Firewalld documentation website.

Since RHEL 7.0, Firewalld has been subject to controversies.

Newcomers find it easy to work with because it masks complexity: ports used by protocols are stored in configuration files, network masquerading is started through the simple –add-masquerade option, permanent and temporary configurations are clearly differentiated with the –permanent argument, etc. No need to remember the various iptables network chains or to be an expert in network packets to enable or disable a given protocol anymore.

However, some seasoned administrators don’t like it because it breaks iptables habits, add new concepts like zones, direct rules, rich rules and make some configurations almost impossible like ipset (to match entire sets of addresses at once) or MAC filtering, at least in the current RHEL 7.x versions.

In one word, Firewalld is generally easier to use than iptables but not always!

As Firewalld is part of the RHCSA & RHCE curriculums, even though iptables can still be used, it’s worth spending some of your time to learn it.

Thomas Woerner, Firewalld‘s author, has created a website to provide some documentation, explain the main concepts and offer some perspective about the future versions of his software: www.firewalld.org.

This is definitely a place to visit.

Posted in RHEL7

Systemd service debugging tips.

Troubleshooting a systemd service can be tricky.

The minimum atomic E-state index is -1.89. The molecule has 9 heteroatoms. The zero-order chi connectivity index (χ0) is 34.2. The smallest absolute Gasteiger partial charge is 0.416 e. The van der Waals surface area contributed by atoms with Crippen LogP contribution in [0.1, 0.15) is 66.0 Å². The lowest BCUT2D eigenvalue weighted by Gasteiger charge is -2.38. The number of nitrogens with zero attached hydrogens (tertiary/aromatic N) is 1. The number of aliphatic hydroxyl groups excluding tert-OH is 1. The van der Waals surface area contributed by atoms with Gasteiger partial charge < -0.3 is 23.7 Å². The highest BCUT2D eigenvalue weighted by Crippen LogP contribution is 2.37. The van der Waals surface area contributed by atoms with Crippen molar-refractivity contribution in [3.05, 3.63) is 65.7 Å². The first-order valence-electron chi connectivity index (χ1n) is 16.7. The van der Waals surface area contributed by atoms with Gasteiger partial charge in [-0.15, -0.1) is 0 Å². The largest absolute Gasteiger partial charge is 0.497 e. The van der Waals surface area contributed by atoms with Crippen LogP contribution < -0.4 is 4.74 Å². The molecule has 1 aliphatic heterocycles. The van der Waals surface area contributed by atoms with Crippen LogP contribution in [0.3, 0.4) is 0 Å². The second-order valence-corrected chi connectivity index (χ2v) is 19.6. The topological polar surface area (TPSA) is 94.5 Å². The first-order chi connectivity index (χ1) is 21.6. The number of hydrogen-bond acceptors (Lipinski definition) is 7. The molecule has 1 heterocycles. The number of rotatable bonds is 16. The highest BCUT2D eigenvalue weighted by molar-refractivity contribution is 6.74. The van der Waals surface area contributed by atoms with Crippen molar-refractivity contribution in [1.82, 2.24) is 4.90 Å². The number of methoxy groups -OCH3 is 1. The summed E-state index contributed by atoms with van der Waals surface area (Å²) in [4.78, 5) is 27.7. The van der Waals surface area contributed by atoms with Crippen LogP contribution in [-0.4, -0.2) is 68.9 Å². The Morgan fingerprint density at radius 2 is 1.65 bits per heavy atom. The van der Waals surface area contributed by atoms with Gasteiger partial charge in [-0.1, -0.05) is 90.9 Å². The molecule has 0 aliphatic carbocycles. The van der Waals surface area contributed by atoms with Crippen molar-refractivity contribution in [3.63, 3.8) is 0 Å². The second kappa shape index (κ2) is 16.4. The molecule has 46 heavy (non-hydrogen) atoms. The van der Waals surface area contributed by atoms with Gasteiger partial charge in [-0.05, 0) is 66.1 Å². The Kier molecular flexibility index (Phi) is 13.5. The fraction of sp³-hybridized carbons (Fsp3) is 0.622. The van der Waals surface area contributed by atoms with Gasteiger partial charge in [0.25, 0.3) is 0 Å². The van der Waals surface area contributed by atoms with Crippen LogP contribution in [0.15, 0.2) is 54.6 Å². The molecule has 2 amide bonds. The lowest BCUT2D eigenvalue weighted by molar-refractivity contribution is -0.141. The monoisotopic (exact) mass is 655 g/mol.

Because the Restart=always directive is sometimes set in the unit file, you don’t know if a service is running fine or if it is stopping and restarting all the time.

The systemctl status command doesn’t help you much:

# systemctl status myservice
● myservice.service
Loaded: loaded (/etc/systemd/system/myservice.service; enabled; vendor preset: disabled)
Active: active (running) since Fri 2016-09-09 20:20:30 CEST; 44s ago
Main PID: 21366 (node)
CGroup: /system.slice/myservice.service
├─21366 /opt/nodejs/current/bin/node /opt/myapp/index.js -config=myconf.js
└─21376 /opt/nodejs/node-v4.5.0-linux-x64/bin/node index.js -config=myconf.js

Sep 09 20:20:30 myvm systemd[1]: Started myservice.service.
Sep 09 20:20:30 myvm systemd[1]: Starting myservice.service...
Sep 09 20:20:31 myvm nodejs[21366]: index.js: configurationFilename=myconf.js

First, you can add the -l/–full and -n 20/–lines 20 options to the systemctl status command. They respectively stop truncating the journal output and display 20 lines instead of 10 by default.

But if the service is regularly stopping and starting, these options won’t help you.

Hopefully, you can use the -u option and specify the service name in the journalctl command:

# journalctl -u myservice
Sep 09 16:52:47 myvm systemd[1]: Started myservice.service.
Sep 09 16:52:47 myvm systemd[1]: Starting myservice.service...
Sep 09 16:52:47 myvm nodejs[4076]: index.js: configurationFilename=myconf.js
Sep 09 16:53:47 myvm nodejs[4076]: can't access database
Sep 09 16:53:47 myvm nodejs[4076]: exited
Sep 09 16:53:48 myvm systemd[1]: myservice.service holdoff time over, scheduling restart.
Sep 09 16:53:48 myvm systemd[1]: Started myservice.service.
Sep 09 16:53:48 myvm systemd[1]: Starting myservice.service...
Sep 09 16:53:48 myvm nodejs[4261]: index.js: configurationFilename=myconf.js
Sep 09 16:54:48 myvm nodejs[4261]: can't access database
Sep 09 16:54:48 myvm nodejs[4261]: exited
Sep 09 16:54:48 myvm systemd[1]: myservice.service holdoff time over, scheduling restart.

Due to an error (“can’t access database”), it is now clear that the service is stopping and starting.